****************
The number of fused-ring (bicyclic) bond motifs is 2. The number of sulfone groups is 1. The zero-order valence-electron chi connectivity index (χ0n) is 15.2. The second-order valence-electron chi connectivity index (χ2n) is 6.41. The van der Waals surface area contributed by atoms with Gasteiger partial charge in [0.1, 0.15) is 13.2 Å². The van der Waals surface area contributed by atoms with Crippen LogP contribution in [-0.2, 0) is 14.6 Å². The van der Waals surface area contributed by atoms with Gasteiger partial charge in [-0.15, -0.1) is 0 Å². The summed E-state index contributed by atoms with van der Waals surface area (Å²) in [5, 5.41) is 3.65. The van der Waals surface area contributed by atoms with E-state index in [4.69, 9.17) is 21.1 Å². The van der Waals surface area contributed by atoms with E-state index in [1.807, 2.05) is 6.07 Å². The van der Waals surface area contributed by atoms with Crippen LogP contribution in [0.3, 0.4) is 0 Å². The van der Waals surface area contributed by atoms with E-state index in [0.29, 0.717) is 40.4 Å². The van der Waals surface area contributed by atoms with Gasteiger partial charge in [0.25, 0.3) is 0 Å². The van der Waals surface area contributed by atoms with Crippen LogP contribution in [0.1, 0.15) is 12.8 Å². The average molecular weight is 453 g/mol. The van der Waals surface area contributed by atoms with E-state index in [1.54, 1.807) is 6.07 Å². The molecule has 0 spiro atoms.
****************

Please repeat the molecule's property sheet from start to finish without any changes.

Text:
The number of fused-ring (bicyclic) bond motifs is 2. The number of sulfone groups is 1. The zero-order valence-electron chi connectivity index (χ0n) is 15.2. The second-order valence-electron chi connectivity index (χ2n) is 6.41. The van der Waals surface area contributed by atoms with Gasteiger partial charge in [0.1, 0.15) is 13.2 Å². The van der Waals surface area contributed by atoms with Crippen LogP contribution in [-0.2, 0) is 14.6 Å². The van der Waals surface area contributed by atoms with Gasteiger partial charge in [-0.15, -0.1) is 0 Å². The summed E-state index contributed by atoms with van der Waals surface area (Å²) in [5, 5.41) is 3.65. The van der Waals surface area contributed by atoms with E-state index in [4.69, 9.17) is 21.1 Å². The van der Waals surface area contributed by atoms with E-state index in [1.807, 2.05) is 6.07 Å². The van der Waals surface area contributed by atoms with Crippen LogP contribution in [0.3, 0.4) is 0 Å². The van der Waals surface area contributed by atoms with E-state index in [0.29, 0.717) is 40.4 Å². The van der Waals surface area contributed by atoms with Gasteiger partial charge in [0.25, 0.3) is 0 Å². The van der Waals surface area contributed by atoms with Crippen LogP contribution in [0.1, 0.15) is 12.8 Å². The average molecular weight is 453 g/mol. The van der Waals surface area contributed by atoms with E-state index in [1.54, 1.807) is 6.07 Å². The molecule has 0 spiro atoms.